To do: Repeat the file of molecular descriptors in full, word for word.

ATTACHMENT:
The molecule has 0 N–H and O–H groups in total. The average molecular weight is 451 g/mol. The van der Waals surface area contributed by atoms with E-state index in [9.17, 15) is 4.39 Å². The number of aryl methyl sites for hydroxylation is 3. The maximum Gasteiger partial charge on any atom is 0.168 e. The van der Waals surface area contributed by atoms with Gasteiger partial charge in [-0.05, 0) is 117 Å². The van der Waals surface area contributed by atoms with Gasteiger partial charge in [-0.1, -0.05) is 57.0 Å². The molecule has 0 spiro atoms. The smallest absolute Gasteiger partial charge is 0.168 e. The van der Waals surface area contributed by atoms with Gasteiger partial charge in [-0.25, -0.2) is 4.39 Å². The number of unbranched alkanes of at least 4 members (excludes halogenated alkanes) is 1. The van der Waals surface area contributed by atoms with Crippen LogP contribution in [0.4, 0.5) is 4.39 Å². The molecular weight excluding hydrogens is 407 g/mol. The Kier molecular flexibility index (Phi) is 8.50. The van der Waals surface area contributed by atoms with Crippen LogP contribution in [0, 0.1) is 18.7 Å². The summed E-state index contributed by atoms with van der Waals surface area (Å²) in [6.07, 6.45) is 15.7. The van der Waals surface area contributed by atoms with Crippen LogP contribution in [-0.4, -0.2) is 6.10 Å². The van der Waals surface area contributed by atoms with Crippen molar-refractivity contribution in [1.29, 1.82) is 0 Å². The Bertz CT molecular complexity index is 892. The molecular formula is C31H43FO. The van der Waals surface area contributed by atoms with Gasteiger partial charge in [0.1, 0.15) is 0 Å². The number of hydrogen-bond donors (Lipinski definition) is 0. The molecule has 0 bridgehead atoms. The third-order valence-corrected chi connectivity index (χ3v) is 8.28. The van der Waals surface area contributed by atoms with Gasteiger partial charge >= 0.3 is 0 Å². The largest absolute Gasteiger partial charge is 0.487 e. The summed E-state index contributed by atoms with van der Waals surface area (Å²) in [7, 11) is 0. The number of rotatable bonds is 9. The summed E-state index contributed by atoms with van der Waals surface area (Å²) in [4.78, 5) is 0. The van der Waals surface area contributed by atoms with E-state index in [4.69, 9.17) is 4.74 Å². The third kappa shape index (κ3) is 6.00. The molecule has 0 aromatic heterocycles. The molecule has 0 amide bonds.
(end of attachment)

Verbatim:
The molecule has 0 N–H and O–H groups in total. The average molecular weight is 451 g/mol. The van der Waals surface area contributed by atoms with E-state index in [9.17, 15) is 4.39 Å². The number of aryl methyl sites for hydroxylation is 3. The maximum Gasteiger partial charge on any atom is 0.168 e. The van der Waals surface area contributed by atoms with Gasteiger partial charge in [-0.05, 0) is 117 Å². The van der Waals surface area contributed by atoms with Gasteiger partial charge in [-0.1, -0.05) is 57.0 Å². The molecule has 0 spiro atoms. The smallest absolute Gasteiger partial charge is 0.168 e. The van der Waals surface area contributed by atoms with Gasteiger partial charge in [-0.25, -0.2) is 4.39 Å². The number of unbranched alkanes of at least 4 members (excludes halogenated alkanes) is 1. The van der Waals surface area contributed by atoms with Crippen LogP contribution in [0.4, 0.5) is 4.39 Å². The molecular weight excluding hydrogens is 407 g/mol. The Kier molecular flexibility index (Phi) is 8.50. The van der Waals surface area contributed by atoms with Crippen LogP contribution in [0, 0.1) is 18.7 Å². The summed E-state index contributed by atoms with van der Waals surface area (Å²) in [6.07, 6.45) is 15.7. The van der Waals surface area contributed by atoms with Crippen LogP contribution in [-0.4, -0.2) is 6.10 Å². The van der Waals surface area contributed by atoms with Crippen molar-refractivity contribution in [1.29, 1.82) is 0 Å². The Bertz CT molecular complexity index is 892. The molecular formula is C31H43FO. The van der Waals surface area contributed by atoms with Gasteiger partial charge in [0.1, 0.15) is 0 Å². The number of hydrogen-bond donors (Lipinski definition) is 0. The molecule has 0 bridgehead atoms. The third-order valence-corrected chi connectivity index (χ3v) is 8.28. The van der Waals surface area contributed by atoms with Gasteiger partial charge >= 0.3 is 0 Å². The largest absolute Gasteiger partial charge is 0.487 e. The summed E-state index contributed by atoms with van der Waals surface area (Å²) in [7, 11) is 0. The number of rotatable bonds is 9. The summed E-state index contributed by atoms with van der Waals surface area (Å²) in [4.78, 5) is 0. The van der Waals surface area contributed by atoms with E-state index in [4.69, 9.17) is 4.74 Å². The third kappa shape index (κ3) is 6.00. The molecule has 0 aromatic heterocycles. The molecule has 0 amide bonds.